ORLANDO, Fla. – NASA is set to bring its latest update on the Artemis I mission on Monday as the mission is now at its midway point.
NASA will host a news conference at 5 pm on Monday, Nov. 28, from the agency’s Johnson Space Center in Houston to discuss the status of the uncrewed Artemis I flight test as the Orion spacecraft reaches the midpoint of its moon mission and its farthest distance from Earth at nearly 270,000 miles away.
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Orion entered a distant lunar orbit on at 4:52 pm on Friday, Nov. 25, where the spacecraft will remain for about a week to test systems in a deep space environment about 40,000 miles above the lunar surface before beginning the journey back to Earth .
Following a successful launch on NASA’s Space Launch System rocket, Artemis I is testing the Orion spacecraft on a rigorous mission in the extreme environment of deep space around the Moon before flying astronauts on Artemis II in 2024.
Artemis includes a series of increasingly complex missions that will enable human exploration at the Moon where the agency will prepare for future missions with crew to Mars.
“We just saw the earth set behind the moon as we take the next human rated vehicle around the moon,” said one NASA official as the Orion spacecraft experienced what might have been one of the most memorable moments of the mission so far.
In a previous update, the space agency did lay out details of how the mission is going.
Mike Sarafin, said, “We’ve largely completed the outbound leg towards the moon we’re going to have a period of time circling about the moon in distant retrograde orbit and then we’re going to have the return leg.”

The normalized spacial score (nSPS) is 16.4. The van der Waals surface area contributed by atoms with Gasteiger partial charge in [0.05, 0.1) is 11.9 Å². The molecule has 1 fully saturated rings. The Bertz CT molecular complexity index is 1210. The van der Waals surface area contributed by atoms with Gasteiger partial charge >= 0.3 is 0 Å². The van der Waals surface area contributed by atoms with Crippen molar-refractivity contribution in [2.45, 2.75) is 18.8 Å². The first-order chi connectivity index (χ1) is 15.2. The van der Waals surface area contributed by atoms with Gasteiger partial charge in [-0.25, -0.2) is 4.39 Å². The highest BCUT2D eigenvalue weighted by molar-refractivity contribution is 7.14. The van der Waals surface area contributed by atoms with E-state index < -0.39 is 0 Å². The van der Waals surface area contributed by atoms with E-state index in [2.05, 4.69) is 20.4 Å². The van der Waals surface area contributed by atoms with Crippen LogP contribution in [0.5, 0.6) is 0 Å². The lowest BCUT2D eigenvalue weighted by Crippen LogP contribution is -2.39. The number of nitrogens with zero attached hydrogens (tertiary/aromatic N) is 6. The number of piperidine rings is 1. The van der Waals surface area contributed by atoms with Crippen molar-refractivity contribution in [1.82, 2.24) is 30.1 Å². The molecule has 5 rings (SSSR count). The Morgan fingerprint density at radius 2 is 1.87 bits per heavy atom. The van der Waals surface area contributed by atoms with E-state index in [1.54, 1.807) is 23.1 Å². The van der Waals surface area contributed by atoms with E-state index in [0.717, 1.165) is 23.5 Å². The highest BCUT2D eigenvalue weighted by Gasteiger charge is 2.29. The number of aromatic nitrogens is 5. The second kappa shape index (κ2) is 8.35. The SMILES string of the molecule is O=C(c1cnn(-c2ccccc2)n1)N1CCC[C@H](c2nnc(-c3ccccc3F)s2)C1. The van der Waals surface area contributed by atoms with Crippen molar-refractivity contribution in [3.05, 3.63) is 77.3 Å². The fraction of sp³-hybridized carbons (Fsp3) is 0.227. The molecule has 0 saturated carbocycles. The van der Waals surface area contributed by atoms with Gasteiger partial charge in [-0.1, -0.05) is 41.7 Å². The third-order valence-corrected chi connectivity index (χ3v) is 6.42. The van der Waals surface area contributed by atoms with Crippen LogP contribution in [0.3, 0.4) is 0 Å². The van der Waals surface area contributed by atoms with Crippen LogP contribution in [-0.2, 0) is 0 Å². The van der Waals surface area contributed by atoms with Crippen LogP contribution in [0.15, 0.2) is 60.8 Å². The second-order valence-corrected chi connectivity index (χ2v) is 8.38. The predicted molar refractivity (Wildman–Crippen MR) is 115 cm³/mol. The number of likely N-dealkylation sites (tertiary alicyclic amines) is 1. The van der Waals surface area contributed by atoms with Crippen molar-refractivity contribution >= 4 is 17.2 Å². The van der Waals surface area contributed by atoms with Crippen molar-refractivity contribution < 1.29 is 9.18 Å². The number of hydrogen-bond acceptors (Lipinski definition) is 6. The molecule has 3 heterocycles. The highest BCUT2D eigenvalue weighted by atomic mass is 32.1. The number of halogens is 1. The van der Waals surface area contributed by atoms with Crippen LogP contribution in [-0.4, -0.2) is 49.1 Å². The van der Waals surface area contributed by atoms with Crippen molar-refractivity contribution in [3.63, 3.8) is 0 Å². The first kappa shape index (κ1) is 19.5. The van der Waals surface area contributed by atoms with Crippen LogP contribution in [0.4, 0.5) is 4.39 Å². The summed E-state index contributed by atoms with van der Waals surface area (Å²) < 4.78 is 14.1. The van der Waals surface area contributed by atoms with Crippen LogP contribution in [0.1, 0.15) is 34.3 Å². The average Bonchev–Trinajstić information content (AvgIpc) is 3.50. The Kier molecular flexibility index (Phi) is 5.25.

Mike Sarafin is the Artemis I mission manager, who says the mission will be completed in a little about two weeks.
Sarafin explains that the mission is currently circulating the moon where NASA is set to conduct tests, take pictures and take in key data.
It is expected Monday’s update will talk about the process of going to the end stage of the mission which will bring Artemis back to Earth.
“And that sets up the distant retrograde departure on December 1, followed by the return fly-by on December the 5,” said Sarafin.
If this mission is successful, it will be the next step on taking astronauts back to the moon and then eventually to Mars.
During its circle of the moon, NASA did share deep space pictures showing the moon and earth in angles not seen in nearly 50 years.
According to officials, the mission has also allowed further testing on a deep space network.
Judd Frieling who is NASA’s Artemis I flight director, said, “We’re kind of probing and see how far we can press those bandwidth limitations and it turns out prior to that we were able to live stream.”
Officials with the space agency say so far the mission has gone and is going well.
Howard Hu, who is the Orion Program Manager, said, “Good performance across the board on all our subsystems and systems and certainly really happy with the performance.”
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